Retiring OSU Wexner systems analyst reflects on 50 years in health IT

A lot changes in health IT in 50 days, let alone 50 years. Just ask Harry Evans.

The senior systems analyst plans to retire this fall after a five-decade career with Columbus-based Ohio State University Wexner Medical Center.

"I would not have believed 50 years ago when I walked into the place that we would be anywhere near where we are now," Mr. Evans, 75, told Becker's.

When he started in 1972, the facility's only computer was a huge mainframe model.

"A cellphone has more power than that thing did," Mr. Evans said.

At first, computers primarily handled admissions, discharges and billing.

In 1980, the big innovation was the installation of a digital telephone system. Later, the hospital began working on transmitting computer data over telephone cables. 

Lots of changes in a half-century

Personal computers entered the scene in the mid-1980s, and Mr. Evans worked to connect those to the hospital mainframe.

"The first time I saw data transmitted at 9600 baud, I didn't think anything would be better than that," he said.

Later, with the help of a big telecommunications company, the hospital put terminals in patient rooms connected to a Unix box — a precursor to EHRs.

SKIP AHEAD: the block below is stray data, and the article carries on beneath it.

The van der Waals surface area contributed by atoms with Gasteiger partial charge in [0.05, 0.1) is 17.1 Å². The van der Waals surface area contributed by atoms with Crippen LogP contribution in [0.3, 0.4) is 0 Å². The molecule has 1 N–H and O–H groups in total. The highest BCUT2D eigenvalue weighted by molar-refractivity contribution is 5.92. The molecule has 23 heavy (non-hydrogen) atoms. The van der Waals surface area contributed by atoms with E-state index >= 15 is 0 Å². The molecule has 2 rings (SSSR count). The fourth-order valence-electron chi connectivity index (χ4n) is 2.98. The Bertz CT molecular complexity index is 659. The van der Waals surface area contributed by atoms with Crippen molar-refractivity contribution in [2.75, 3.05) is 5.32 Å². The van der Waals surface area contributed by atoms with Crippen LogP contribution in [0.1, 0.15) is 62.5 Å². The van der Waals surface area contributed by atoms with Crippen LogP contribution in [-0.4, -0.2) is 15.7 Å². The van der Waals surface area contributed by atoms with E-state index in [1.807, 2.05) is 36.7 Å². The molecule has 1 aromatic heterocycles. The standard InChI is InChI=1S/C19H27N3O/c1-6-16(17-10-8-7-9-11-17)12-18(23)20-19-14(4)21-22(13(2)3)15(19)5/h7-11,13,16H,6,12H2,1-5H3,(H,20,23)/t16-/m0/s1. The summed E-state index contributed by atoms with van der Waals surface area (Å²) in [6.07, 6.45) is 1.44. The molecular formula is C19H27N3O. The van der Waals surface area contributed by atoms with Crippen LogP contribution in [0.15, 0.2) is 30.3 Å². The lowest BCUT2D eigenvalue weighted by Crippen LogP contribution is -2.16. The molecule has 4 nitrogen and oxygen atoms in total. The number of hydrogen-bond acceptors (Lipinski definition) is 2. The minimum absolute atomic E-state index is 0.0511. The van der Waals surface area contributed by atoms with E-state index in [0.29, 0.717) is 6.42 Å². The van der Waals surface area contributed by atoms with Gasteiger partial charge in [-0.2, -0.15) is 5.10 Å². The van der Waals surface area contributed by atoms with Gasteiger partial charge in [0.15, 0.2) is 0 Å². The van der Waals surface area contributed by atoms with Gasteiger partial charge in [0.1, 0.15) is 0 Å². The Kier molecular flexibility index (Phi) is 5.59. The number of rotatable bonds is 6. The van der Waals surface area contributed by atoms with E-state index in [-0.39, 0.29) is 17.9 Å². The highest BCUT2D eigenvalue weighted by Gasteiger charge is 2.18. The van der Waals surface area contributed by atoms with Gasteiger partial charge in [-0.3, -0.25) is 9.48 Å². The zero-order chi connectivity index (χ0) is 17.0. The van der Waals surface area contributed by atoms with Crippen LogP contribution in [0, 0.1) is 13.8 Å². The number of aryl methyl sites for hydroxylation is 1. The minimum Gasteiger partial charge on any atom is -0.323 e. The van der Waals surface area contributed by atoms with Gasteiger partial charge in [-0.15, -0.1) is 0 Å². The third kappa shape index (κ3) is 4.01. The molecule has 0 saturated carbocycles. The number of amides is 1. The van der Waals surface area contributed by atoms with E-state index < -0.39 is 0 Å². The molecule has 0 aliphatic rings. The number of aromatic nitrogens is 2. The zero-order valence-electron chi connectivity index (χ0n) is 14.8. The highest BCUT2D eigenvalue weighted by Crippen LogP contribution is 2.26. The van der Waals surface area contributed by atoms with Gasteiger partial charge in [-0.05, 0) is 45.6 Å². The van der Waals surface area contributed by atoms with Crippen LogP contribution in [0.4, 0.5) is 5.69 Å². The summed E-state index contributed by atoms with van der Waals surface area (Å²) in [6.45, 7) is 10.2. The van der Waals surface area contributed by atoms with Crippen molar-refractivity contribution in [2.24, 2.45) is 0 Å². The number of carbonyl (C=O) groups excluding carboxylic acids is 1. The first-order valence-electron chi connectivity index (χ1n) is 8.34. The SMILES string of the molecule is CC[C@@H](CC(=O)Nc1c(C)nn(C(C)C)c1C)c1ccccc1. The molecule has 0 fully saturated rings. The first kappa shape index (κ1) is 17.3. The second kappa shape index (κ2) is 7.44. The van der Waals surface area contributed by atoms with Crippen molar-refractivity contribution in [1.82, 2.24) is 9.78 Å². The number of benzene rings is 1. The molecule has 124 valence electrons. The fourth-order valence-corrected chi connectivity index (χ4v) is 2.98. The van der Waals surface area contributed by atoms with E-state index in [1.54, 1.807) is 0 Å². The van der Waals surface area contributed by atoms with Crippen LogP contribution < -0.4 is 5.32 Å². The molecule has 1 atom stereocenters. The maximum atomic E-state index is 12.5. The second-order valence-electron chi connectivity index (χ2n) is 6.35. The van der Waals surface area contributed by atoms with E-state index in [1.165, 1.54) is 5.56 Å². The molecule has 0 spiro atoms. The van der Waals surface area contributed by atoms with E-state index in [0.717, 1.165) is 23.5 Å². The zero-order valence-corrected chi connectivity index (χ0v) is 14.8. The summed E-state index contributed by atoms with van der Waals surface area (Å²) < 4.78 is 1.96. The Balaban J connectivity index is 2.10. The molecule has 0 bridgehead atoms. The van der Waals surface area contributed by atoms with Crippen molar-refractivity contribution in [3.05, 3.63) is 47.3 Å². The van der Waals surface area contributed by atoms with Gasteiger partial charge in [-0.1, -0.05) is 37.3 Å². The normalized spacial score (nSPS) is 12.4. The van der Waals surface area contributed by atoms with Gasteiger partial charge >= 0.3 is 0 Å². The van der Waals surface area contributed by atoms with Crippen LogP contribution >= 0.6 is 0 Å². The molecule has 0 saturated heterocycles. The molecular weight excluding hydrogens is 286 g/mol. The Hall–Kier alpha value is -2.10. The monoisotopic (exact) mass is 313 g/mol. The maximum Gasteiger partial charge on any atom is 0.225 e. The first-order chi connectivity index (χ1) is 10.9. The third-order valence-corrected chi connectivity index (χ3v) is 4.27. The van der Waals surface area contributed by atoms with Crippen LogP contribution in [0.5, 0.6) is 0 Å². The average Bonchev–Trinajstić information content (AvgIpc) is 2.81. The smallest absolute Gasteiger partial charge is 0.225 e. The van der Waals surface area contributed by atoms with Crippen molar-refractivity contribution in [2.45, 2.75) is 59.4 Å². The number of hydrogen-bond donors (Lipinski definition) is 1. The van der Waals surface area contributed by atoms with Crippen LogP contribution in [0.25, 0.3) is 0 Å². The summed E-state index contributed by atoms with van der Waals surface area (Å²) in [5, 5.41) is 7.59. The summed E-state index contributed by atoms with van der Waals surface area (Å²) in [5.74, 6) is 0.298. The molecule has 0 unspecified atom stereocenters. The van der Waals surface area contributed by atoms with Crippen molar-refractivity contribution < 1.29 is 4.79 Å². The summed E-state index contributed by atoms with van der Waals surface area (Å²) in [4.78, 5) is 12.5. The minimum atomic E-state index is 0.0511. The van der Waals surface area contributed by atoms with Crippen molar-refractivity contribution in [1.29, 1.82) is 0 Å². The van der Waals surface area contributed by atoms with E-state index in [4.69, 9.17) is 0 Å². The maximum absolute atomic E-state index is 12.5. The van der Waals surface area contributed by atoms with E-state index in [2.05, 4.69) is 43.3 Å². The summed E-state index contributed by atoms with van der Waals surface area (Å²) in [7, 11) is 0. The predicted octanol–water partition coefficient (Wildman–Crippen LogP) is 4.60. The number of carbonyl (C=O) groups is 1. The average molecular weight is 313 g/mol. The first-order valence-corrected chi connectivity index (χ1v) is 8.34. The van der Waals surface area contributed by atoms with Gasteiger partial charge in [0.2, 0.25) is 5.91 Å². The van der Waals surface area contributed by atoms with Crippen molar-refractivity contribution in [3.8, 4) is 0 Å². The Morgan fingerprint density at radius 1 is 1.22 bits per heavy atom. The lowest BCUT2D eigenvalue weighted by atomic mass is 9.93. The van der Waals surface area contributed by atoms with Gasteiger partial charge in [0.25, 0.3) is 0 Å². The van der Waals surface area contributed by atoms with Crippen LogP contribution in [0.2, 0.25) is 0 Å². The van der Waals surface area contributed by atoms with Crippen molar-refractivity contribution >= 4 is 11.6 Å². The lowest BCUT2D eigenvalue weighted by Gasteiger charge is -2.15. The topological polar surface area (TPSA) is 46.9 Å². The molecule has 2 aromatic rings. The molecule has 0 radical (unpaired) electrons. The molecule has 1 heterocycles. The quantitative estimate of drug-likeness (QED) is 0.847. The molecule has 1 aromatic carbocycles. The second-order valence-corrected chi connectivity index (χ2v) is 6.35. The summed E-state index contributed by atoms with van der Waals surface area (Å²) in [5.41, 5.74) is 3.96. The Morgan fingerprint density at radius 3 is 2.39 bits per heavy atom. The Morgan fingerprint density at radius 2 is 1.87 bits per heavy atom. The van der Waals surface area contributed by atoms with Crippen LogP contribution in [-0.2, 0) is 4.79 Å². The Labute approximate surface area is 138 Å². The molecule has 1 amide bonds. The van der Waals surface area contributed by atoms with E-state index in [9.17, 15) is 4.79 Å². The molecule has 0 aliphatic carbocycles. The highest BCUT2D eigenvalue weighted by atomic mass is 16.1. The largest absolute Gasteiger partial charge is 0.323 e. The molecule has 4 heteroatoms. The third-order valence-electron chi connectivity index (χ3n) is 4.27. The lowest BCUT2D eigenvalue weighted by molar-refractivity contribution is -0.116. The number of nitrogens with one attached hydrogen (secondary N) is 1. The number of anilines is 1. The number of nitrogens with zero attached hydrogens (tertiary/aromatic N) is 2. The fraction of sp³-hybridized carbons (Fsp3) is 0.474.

"In the first part of the '90s — I can't recall the name of the damn system — we began to make a much more concerted effort to begin work on the electronic medical record," he said. "At the same time, we were starting to look at things such as Sunquest, which was our clinical lab system. There was also implementation of a new radiology computer system."

Another forerunner to the EHR came in the mid-'90s, connecting to nursing units and patient billing through personal computers.

EHRs, now the cloud

In the 2000s, OSU Wexner started contracting with Epic, eventually customizing its EHR.

Along the way, Mr. Evans' role went from telephones and networking to web server administration.

"Frankly, when I first started in telecommunications, then later with information technology, I didn't know what the hell I was doing," he said. "But a whole bunch of other people didn't know. The bosses didn't know. I didn't know. Because nobody knew. Everybody was kind of learning together. Can't really do that much so much anymore. You kind of have to be able to hit the ground running. But looking at manuals and trial and error, we were able to accomplish some things."

Lately, Mr. Evans has been focusing on transitioning OSU Wexner's on-premise SharePoint platform to SharePoint in the cloud. He expects further cloud migration to be a big part of the job for his successors.

"Within a couple years much of the stuff we do from a web standpoint on premise will be all cloud-based," he said. "Maybe here in the next couple of years, I'll come back and see what's different, which will probably be a whole hell of a lot."

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